In Citizens United v. Federal Election Commission , the US Supreme Court sharply curtailed the ability of the state to limit political speech by for-profit corporations. This new legal situation elevates the question of corporate political involvement: in what manner and to what extent is it ethical for for-profit corporations to participate in the political process in a liberal democratic society? Using Scanlon’s version of contractualism, I argue for a number of substantive and procedural constraints on the political activities of (...) businesses. Central to this contractualist analysis is an identification of the self-governance-based interests of individuals that are affected by corporate political activity and a method for judging the various assignments of social rights, duties and roles according to how they collectively meet those interests. Together, these two features make this contractualist approach distinctive and allow it to generate substantive ethical results. (shrink)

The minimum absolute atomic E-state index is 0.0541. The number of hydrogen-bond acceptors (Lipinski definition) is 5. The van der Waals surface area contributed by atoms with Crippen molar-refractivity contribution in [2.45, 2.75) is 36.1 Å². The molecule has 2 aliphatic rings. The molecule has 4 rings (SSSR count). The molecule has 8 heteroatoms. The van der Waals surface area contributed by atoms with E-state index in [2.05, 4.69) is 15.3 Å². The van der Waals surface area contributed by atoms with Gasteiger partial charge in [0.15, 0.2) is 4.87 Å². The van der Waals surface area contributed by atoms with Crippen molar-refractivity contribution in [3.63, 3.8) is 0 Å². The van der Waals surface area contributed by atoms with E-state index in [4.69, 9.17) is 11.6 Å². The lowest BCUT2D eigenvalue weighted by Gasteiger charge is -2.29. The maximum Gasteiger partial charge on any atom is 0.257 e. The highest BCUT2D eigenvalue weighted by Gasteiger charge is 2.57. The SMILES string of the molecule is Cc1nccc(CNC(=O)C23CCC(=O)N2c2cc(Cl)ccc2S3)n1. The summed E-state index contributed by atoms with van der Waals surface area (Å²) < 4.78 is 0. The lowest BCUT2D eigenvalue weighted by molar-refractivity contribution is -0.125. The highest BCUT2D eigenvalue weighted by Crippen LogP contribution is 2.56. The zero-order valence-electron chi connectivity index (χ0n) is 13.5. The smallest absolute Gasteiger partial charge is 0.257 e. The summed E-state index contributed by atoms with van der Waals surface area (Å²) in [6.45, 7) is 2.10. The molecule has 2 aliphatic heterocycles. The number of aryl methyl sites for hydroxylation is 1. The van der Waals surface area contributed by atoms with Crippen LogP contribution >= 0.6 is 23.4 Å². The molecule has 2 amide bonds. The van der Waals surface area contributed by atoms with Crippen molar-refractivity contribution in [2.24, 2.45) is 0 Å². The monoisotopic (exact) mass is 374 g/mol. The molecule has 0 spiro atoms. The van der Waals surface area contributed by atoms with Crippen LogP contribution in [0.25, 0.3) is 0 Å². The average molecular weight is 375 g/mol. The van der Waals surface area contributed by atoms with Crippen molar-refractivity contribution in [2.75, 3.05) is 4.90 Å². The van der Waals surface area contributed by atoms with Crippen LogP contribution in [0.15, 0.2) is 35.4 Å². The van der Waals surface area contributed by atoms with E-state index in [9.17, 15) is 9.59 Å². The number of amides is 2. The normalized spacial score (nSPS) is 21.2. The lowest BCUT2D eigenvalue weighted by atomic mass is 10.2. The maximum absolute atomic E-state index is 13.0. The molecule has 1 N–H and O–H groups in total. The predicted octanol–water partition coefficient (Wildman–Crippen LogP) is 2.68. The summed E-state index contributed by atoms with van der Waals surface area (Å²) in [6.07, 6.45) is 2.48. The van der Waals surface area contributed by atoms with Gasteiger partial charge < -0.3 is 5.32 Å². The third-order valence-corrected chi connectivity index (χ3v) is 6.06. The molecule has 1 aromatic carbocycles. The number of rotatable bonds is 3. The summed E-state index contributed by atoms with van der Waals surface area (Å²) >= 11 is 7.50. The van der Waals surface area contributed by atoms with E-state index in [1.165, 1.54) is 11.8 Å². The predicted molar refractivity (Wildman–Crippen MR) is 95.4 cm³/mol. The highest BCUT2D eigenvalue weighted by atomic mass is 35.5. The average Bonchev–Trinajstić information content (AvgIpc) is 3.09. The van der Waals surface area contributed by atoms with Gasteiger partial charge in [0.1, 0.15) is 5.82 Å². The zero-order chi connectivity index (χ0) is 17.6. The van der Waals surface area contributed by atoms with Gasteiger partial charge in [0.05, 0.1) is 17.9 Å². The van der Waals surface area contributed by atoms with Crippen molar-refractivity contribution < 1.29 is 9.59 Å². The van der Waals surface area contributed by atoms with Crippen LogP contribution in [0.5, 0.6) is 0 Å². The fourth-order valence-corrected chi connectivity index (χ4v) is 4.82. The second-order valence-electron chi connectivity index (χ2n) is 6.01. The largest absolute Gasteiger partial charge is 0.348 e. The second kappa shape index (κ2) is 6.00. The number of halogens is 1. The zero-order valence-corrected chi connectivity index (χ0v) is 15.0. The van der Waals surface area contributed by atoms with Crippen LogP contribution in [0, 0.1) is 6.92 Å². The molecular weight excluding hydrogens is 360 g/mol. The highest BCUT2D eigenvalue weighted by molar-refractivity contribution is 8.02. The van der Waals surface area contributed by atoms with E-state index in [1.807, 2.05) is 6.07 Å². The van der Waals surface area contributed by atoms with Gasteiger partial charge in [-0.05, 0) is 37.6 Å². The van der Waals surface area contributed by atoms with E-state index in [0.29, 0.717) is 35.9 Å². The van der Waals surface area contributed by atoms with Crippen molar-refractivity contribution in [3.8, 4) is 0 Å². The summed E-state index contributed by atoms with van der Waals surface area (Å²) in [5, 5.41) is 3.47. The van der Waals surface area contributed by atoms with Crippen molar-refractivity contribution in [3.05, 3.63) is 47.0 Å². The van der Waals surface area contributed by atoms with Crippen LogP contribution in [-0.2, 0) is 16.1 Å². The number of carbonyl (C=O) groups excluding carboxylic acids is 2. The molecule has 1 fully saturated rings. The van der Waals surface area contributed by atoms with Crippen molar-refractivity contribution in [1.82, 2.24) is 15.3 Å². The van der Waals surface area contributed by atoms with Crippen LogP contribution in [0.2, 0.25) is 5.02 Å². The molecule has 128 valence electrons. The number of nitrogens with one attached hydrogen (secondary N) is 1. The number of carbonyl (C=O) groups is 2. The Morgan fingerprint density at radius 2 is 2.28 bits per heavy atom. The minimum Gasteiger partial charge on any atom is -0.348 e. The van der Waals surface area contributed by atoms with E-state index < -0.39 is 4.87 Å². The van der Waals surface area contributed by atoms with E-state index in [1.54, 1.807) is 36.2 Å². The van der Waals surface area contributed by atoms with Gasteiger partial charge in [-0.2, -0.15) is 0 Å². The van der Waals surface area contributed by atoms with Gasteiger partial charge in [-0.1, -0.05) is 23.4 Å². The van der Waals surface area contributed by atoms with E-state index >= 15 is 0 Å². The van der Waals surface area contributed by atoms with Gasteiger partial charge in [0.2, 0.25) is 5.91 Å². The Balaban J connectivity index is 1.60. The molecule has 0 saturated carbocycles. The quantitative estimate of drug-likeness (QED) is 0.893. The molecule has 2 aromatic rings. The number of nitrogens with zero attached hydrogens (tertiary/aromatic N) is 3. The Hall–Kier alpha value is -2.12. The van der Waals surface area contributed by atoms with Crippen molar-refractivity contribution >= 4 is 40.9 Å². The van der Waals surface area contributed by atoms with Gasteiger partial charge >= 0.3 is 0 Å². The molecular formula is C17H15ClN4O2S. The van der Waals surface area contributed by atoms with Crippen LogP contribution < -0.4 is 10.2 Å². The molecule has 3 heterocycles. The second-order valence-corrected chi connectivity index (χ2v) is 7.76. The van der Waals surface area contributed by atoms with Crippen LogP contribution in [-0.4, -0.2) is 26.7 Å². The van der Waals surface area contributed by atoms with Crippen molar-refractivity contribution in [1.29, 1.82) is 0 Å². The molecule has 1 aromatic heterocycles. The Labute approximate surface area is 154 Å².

The “question of reasonable compliance” concerns how business firms should comply with morally reasonable laws that have been democratically enacted. This article argues that, out of respect for the governing authority of democratic citizens, firms should comply with the law in accordance with legislators’ normative expectations of compliance. It defends this view against arguments from the legal, economic and business ethics literatures that focus on the contentious nature of democracy and the competitive nature of the market. In response this article (...) argues that these adversarial features of democracy and capitalism do not limit the ability of democratic legislatures to set normative expectations of market actors, nor the duty of firms to comply with them. (shrink)